Yes, it’s been an incredible year. One for the record books. Unbelievable. Amazing. Overwhelming. Wonderful. Blessed. I would not want to do it again, but I would not trade it for anything.

James 1:2-4 (TPT) My fellow believers, when it seems as though you are facing nothing but difficulties see it as an invaluable opportunity to experience the greatest joy that you can! For you know that when your faith is tested it stirs up power within you to endure all things. And then as your endurance grows even stronger it will release perfection into every part of your being until there is nothing missing and nothing lacking.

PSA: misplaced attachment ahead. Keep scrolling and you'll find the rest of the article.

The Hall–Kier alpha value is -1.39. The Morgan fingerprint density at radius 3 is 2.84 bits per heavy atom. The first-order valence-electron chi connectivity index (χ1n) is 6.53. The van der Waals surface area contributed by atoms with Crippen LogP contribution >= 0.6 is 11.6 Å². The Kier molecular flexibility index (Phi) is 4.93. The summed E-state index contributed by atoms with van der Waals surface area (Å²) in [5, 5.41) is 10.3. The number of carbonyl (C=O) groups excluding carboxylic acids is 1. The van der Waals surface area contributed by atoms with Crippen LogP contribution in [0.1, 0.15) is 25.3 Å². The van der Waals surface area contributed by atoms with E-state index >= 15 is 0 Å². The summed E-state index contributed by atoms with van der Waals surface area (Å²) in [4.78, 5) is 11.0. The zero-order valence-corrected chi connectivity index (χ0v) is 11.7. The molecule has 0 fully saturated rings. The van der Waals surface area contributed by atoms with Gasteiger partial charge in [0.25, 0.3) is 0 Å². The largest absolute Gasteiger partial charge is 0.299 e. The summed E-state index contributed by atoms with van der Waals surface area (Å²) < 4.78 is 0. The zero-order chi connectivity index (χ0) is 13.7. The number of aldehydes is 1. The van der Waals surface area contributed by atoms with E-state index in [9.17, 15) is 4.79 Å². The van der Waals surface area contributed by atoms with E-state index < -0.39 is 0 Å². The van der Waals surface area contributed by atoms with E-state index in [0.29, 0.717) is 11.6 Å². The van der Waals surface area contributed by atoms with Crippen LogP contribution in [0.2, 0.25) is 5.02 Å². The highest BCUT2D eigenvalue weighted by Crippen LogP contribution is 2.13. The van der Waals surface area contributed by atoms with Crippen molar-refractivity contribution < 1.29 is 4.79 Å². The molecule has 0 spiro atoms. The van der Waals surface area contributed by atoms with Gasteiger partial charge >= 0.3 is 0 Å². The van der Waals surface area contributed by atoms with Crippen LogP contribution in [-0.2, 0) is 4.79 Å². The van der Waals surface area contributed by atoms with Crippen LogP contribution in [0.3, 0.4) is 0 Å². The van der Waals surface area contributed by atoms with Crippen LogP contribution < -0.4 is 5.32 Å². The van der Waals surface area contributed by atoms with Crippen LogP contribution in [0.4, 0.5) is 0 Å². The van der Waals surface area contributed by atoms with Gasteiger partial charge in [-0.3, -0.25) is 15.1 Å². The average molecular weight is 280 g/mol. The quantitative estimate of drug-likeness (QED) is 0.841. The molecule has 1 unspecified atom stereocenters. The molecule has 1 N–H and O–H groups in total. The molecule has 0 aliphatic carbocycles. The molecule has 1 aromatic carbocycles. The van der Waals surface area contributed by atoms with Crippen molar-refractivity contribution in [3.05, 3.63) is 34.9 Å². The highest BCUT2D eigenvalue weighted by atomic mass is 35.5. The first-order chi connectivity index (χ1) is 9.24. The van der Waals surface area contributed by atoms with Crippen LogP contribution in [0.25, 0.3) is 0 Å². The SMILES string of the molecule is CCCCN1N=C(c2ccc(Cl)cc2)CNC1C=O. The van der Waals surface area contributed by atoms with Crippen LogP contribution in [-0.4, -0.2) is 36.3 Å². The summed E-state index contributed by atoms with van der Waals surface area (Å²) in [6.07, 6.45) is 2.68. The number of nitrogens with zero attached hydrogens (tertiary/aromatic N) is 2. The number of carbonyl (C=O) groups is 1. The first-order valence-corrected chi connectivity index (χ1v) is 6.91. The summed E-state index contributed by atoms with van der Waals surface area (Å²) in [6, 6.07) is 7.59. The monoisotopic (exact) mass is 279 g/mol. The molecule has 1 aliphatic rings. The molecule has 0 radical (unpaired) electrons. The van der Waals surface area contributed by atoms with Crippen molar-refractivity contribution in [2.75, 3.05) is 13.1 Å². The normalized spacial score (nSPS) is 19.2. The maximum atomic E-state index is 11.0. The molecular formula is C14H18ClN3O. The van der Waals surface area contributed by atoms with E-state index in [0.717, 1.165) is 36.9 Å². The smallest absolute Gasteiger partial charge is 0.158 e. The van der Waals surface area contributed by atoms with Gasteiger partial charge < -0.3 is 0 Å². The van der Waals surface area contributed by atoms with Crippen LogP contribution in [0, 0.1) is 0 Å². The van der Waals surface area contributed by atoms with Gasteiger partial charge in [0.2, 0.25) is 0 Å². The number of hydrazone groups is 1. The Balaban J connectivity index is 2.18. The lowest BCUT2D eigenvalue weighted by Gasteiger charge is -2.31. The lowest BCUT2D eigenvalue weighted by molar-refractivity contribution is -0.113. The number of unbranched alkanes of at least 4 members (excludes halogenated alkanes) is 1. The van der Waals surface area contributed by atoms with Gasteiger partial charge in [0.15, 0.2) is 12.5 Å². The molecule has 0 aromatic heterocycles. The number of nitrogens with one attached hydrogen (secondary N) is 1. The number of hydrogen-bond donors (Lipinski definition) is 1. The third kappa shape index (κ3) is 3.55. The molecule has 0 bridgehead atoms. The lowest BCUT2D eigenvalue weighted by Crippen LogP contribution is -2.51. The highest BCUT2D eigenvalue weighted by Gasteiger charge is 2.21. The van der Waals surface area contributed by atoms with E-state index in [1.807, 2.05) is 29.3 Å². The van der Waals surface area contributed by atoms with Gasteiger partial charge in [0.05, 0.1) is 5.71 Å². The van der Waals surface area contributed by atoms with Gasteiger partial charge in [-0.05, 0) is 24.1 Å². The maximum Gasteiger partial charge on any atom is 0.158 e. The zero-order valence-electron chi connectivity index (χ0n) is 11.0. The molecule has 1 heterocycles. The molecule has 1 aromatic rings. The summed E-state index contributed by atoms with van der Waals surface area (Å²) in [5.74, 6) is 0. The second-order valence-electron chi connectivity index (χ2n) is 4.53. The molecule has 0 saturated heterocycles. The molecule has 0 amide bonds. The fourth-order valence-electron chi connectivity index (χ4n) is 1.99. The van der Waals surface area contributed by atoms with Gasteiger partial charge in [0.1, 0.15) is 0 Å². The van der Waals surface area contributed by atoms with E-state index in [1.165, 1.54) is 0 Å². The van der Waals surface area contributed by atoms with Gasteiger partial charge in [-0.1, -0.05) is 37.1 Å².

December 5, 2017

tuesday-text-v2

Thought to share: I know it feels like a mess. I know it looks wrecked. Unrepairable. Beyond fixing. But those are lies. Nothing is so dead that I can’t breathe life into it. Nothing is so ruined that I can’t give you beauty for those ashes. Nothing is beyond MY ability to restore. Give it to ME. Let ME own it and watch what I give you in return, for  I make all things new.

Isaiah 61:3 (NLT) To all who mourn in Israel, He will give a crown of beauty for ashes, a joyous blessing instead of mourning, festive praise instead of despair. In their righteousness, they will be like great oaks that the LORD has planted for His own glory.

Isaiah 43:19 (NLT) For I am about to do something new. See, I have already begun! Do you not see it? I will make a pathway through the wilderness. I will create rivers in the dry wasteland.

Revelation 21:5 (NLT) And the One sitting on the throne said, “Look, I am making everything new!” And then He said to me, “Write this down, for what I tell you is trustworthy and true.”